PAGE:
Dotted along the way, I saw many traditional Ethiopian huts made of mud and thatched roofs. Curiously, I yearned to see one inside. But not this time, our day brimmed with many different obligations.

After two hours, we made a pit stop. As I waited, sheaves of grain mesmerized me as the wind gently waved them in the Ethiopian sunshine. I snapped a picture, amazed at the stunning beauty… And suddenly, so unexpectedly, a young girl ran out of the field about twenty feet from me. She stopped to pose for a picture with a schoolbook in her hands. Gladly, I lifted the camera and caught the moment!

A simple cow herder, she scampered back to her five cows. I wondered why she approached me with her cattle so far away? I followed her to say hi, and to my great surprise—she answered in English!

Could this be the young Ethiopian girl?

It turned out her that her mother tongue was Oromo, native to that region. Fortunately, our van driver spoke her language. Hawi was her name, and she was tending the cattle with her brother.

I had a deep sense that I had “found” the young girl of Michelle’s dream. We asked about her family, and Hawi returned soon with her father, Haylu Eshete.

Weathered and aged by years of laboring in the sun, he began sharing how he and his wife had tried to conceive five times. They cried out to God. Later, Hawi was born. Her name means, “I asked the Lord, and He answered me. He granted me the desire of my heart.”

Haylu shared that he had led a hard life working in the fields, but his desire was for his children to do better. He dreamed of Hawi becoming a doctor! We handed him the providential envelope that suddenly became so precious, and explained it was for Hawi’s and her brother’s education.

He invited us into his home where we met Meseret, Hawi’s mother. I was delighted to grab that unexpected opportunity I had longed for—to glimpse inside those mysterious, mud huts scattered along the countryside. While entering the dirt-floored room, I was amazed at how clean and spacious it was—with separate huts for sleeping, cooking, and entertaining—even wallpapered with English newspapers.

After visiting for a few minutes, time drew near to return to Woliso. As we said our goodbyes, I noted that Hawi lived near mile marker 91. Dr. Wayne Wilks, director of the Messianic Jewish Bible Institute, said that he had read Psalm 91 that morning and felt it was a confirmation of God’s plans for Hawi. That Psalm reveals God’s protection for us as we face the perils of life. Hawi may be hidden in the rural outposts of Ethiopia, but God saw her plight and became her refuge and shelter.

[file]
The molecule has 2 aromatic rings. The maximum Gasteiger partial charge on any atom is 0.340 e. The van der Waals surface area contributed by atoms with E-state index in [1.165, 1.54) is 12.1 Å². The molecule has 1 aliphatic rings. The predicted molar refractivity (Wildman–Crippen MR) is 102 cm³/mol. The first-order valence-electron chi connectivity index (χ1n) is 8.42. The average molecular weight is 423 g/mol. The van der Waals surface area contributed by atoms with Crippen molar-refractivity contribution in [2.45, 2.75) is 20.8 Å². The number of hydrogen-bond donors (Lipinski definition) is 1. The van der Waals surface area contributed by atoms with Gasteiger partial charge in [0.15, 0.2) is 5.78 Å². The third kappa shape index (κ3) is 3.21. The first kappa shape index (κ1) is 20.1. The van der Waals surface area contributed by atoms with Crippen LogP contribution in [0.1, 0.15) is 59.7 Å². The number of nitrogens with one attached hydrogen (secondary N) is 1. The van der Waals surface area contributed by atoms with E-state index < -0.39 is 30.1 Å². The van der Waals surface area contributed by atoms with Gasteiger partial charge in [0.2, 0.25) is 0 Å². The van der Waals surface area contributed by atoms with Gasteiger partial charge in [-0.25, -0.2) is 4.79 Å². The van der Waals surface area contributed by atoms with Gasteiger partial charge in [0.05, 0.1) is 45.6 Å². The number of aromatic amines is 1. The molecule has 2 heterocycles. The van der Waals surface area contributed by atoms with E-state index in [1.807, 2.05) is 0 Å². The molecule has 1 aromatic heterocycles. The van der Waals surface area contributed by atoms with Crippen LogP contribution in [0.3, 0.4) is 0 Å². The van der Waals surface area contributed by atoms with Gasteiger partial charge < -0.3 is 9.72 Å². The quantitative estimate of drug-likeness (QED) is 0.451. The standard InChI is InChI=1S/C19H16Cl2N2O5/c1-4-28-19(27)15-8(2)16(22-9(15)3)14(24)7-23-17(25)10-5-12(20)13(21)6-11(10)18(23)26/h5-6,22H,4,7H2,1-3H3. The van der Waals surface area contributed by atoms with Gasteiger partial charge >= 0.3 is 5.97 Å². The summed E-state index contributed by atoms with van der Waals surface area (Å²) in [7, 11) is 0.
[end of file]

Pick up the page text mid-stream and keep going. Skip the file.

As we drove away, I was amazed at the chain of events the Lord had orchestrated. These happenings reminded me that God doesn’t need my assistance, just my availability. God’s heart had ached for Hawi and her family for all these years. God had sent us as His ambassadors to visit their home.

What plans does God have for Hawi?

In Jeremiah 29:11 it says, “For I know the thoughts that I think toward you, says the Lord, thoughts of peace and not of evil, to give you a future and a hope.” I couldn’t help but feel that God has a special destiny for Hawi. Perhaps one day she will be a spokesperson for the rural people of Ethiopia.

Let Hawi be a reminder for us all. If He can cause a Brazilian to dream a dream, an American to stop in the middle of nowhere, and a young Ethiopian girl to pose in front of a stranger, imagine what He can do for you? God’s incredible plans for us are combined with His extraordinary ability to fulfill them!

As we headed back to the capital, Addis Ababa, I asked Pastor Deresa about the education of the children in his Woliso congregation. Sadly, he said that he had conducted a census and only 50% of the children were in school. Many parents either couldn’t afford the school fees or needed the children to work to supplement the family’s income. Please pray for these young boys and girls who desperately need to know that God has not forsaken them. If you would like to contribute toward Hawi’s education or for other Ethiopian children, please go to and donate today to the Hawi Education Fund.

If you would like to make a financial contribution to the Hawi Education Fund, please click here.